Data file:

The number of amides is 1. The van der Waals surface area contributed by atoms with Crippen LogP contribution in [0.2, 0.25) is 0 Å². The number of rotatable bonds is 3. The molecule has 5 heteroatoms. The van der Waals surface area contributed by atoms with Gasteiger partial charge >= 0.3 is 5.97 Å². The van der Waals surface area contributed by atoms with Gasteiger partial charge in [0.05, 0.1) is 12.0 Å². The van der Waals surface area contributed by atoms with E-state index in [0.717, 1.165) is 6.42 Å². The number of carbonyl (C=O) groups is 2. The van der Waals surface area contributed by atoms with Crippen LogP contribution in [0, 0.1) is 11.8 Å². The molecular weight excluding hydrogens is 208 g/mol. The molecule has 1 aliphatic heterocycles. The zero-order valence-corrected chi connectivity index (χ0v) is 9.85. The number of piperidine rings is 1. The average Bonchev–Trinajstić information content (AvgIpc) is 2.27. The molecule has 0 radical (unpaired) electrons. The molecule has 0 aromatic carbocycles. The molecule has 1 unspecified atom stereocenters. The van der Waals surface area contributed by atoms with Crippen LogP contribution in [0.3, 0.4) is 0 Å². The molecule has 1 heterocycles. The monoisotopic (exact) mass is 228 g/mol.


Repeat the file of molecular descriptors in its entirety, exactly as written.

The number of amides is 1. The van der Waals surface area contributed by atoms with Crippen LogP contribution in [0.2, 0.25) is 0 Å². The number of rotatable bonds is 3. The molecule has 5 heteroatoms. The van der Waals surface area contributed by atoms with Gasteiger partial charge >= 0.3 is 5.97 Å². The van der Waals surface area contributed by atoms with Gasteiger partial charge in [0.05, 0.1) is 12.0 Å². The van der Waals surface area contributed by atoms with E-state index in [0.717, 1.165) is 6.42 Å². The number of carbonyl (C=O) groups is 2. The van der Waals surface area contributed by atoms with Crippen LogP contribution in [0, 0.1) is 11.8 Å². The molecular weight excluding hydrogens is 208 g/mol. The molecule has 1 aliphatic heterocycles. The zero-order valence-corrected chi connectivity index (χ0v) is 9.85. The number of piperidine rings is 1. The average Bonchev–Trinajstić information content (AvgIpc) is 2.27. The molecule has 0 radical (unpaired) electrons. The molecule has 0 aromatic carbocycles. The molecule has 1 unspecified atom stereocenters. The van der Waals surface area contributed by atoms with Crippen LogP contribution in [0.3, 0.4) is 0 Å². The molecule has 1 heterocycles. The monoisotopic (exact) mass is 228 g/mol.